Some BBC-related reading to accompany your Sunday breakfast...
It is not necessarily the best course to replace a male presenter with a female one. Sara Cox is not as good as Clive Anderson at hosting Radio 4’s Loose Ends. Talking to Cliff Richard last Saturday, her anxiety flooded the airwaves and drowned the show.
Nor is it inevitable that one woman will do as well as another in any job. Lauren Laverne, standing in for Kirsty Young on Desert Island Discs, is a severe disappointment, all marshmallow, no nuts. The BBC, in haste to correct years of discrimination in appointments and remuneration, is doing no one any favours by preferment apparently based more on gender than on ability.
Secondly, Adam Boulton in The Sunday Times:
The BBC is world-famous for a decision-making structure of a complexity matched only by that of the Indian civil service. For a while it looked as though understandable editorial qualms might prevent a counterbid [over the Brexit Deal debate]. But [Robbie] Gibb makes no secret of his admiration for the BBC over all other broadcasters, and has close personal ties to many of his former colleagues in news and current affairs. There is a certain kind of BBC person incapable of talking about anything other than the BBC. The corporation’s eventual proposal was to May’s liking: no live audience and questions from a panel of businesspeople, who, in desperation, are inclining towards her agreement.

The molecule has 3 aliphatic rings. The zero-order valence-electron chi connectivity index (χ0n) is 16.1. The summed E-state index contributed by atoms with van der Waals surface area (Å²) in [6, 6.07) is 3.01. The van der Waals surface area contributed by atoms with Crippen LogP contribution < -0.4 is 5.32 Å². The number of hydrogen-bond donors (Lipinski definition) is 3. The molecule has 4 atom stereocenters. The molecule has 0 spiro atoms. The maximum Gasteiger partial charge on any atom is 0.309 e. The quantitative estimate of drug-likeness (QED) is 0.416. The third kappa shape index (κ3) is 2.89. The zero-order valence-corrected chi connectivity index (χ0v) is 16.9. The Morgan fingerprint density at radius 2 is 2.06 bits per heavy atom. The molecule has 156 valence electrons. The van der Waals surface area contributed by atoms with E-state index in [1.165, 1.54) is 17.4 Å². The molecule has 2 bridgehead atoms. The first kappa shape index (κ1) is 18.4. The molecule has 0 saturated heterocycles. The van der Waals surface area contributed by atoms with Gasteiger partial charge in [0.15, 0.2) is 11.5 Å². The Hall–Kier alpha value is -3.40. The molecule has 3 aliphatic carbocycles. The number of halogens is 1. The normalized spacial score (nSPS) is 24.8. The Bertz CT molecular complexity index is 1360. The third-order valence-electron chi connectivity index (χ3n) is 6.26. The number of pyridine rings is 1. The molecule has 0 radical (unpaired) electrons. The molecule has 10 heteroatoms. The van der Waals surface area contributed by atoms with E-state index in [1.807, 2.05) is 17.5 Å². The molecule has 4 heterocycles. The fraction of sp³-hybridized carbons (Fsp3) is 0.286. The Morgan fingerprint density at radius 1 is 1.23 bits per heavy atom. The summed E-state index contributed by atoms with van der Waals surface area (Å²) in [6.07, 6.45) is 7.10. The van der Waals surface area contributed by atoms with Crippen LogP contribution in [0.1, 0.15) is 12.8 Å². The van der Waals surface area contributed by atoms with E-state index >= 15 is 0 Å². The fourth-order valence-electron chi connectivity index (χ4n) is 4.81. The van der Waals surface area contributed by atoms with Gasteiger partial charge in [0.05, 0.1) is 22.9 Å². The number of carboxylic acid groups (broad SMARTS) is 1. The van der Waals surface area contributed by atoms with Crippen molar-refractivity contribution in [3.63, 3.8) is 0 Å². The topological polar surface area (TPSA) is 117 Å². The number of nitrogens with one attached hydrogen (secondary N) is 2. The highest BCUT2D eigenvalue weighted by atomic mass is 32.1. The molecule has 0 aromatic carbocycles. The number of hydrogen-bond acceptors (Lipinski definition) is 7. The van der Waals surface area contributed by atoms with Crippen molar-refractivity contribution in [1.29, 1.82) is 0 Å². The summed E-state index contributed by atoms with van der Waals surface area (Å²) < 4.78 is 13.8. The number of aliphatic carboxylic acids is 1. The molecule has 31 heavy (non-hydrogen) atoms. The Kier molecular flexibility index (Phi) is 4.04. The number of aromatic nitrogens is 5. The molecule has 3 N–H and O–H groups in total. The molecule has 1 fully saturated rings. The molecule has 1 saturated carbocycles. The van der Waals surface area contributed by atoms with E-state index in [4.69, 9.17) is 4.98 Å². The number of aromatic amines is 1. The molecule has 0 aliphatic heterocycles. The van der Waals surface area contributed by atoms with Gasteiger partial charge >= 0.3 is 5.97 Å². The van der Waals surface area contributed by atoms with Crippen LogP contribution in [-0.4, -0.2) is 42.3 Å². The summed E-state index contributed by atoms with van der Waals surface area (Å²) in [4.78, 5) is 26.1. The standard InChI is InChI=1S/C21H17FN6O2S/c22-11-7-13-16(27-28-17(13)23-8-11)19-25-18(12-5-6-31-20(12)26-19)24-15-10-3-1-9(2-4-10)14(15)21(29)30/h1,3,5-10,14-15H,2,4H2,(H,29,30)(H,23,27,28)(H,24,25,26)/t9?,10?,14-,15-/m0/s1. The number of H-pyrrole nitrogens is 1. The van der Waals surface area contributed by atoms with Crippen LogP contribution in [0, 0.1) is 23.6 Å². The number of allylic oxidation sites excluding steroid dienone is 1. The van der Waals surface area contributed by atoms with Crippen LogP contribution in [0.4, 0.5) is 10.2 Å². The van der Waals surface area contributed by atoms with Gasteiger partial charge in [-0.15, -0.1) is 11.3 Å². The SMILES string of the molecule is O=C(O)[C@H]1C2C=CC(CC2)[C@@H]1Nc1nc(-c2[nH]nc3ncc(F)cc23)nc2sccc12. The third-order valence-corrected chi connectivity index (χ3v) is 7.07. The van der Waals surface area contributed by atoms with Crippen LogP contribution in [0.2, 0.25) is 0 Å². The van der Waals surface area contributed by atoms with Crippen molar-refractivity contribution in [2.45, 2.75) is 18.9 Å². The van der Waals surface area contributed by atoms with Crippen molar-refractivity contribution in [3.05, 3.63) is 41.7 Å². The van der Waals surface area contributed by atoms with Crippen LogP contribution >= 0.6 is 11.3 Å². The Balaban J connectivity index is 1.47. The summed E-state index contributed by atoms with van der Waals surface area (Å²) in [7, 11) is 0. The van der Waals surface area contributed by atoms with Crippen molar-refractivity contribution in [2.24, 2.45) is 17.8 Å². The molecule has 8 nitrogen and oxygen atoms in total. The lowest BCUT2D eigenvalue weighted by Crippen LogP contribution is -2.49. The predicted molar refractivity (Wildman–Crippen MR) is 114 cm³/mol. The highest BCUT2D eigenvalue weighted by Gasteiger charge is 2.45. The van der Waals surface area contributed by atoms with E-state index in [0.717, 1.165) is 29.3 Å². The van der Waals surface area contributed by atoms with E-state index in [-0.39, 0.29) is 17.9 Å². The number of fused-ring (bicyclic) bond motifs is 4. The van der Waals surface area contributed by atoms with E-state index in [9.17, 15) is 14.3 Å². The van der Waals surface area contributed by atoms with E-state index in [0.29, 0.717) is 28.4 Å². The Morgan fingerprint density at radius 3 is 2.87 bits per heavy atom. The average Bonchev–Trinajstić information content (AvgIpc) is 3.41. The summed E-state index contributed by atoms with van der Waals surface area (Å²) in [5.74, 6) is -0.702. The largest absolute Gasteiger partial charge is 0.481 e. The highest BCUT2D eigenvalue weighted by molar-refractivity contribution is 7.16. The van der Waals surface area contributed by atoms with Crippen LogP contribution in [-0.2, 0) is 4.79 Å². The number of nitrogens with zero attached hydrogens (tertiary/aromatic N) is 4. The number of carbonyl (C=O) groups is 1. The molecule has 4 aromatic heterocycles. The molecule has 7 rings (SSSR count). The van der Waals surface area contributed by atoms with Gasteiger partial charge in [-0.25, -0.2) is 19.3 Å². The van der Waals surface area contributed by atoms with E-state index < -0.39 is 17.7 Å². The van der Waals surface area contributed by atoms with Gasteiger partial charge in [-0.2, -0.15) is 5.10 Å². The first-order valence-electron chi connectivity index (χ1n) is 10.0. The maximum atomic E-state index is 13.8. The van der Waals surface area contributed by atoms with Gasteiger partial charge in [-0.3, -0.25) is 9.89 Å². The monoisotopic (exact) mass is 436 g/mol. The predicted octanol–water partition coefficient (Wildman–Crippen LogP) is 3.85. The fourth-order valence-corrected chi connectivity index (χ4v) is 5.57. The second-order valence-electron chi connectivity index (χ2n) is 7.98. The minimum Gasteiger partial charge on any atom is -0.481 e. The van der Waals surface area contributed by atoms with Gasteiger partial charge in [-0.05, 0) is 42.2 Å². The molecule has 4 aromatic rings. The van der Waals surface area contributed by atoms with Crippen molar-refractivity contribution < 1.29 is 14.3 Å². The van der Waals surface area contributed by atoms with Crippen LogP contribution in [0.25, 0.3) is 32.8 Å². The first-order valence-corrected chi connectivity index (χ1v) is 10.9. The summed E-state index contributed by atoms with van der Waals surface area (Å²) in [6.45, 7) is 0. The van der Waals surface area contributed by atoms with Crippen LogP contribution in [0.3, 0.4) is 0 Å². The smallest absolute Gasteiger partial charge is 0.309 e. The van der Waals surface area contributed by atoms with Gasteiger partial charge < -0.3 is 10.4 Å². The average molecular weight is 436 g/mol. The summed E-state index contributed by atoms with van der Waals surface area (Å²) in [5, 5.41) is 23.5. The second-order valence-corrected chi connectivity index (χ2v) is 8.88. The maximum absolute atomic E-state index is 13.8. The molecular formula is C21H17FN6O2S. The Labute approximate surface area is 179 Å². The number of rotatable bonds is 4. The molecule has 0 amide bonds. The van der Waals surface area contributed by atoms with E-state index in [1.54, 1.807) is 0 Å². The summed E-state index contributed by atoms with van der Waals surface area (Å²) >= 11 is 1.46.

Thirdly, The Mail on Sunday:
- New BBC Sounds app allowing users to listen to the radio and download shows is slammed despite £10million marketing campaign.
- Listeners flooded social media with complaints about the BBC's new service.
- One said the app was worse than the iPlayer Radio that it will replace next year.
- BBC Sounds brings 18 national and 40 local radio stations together in one app.
- A BBC spokesman said: 'BBC Sounds is already superior to the iPlayer Radio app.'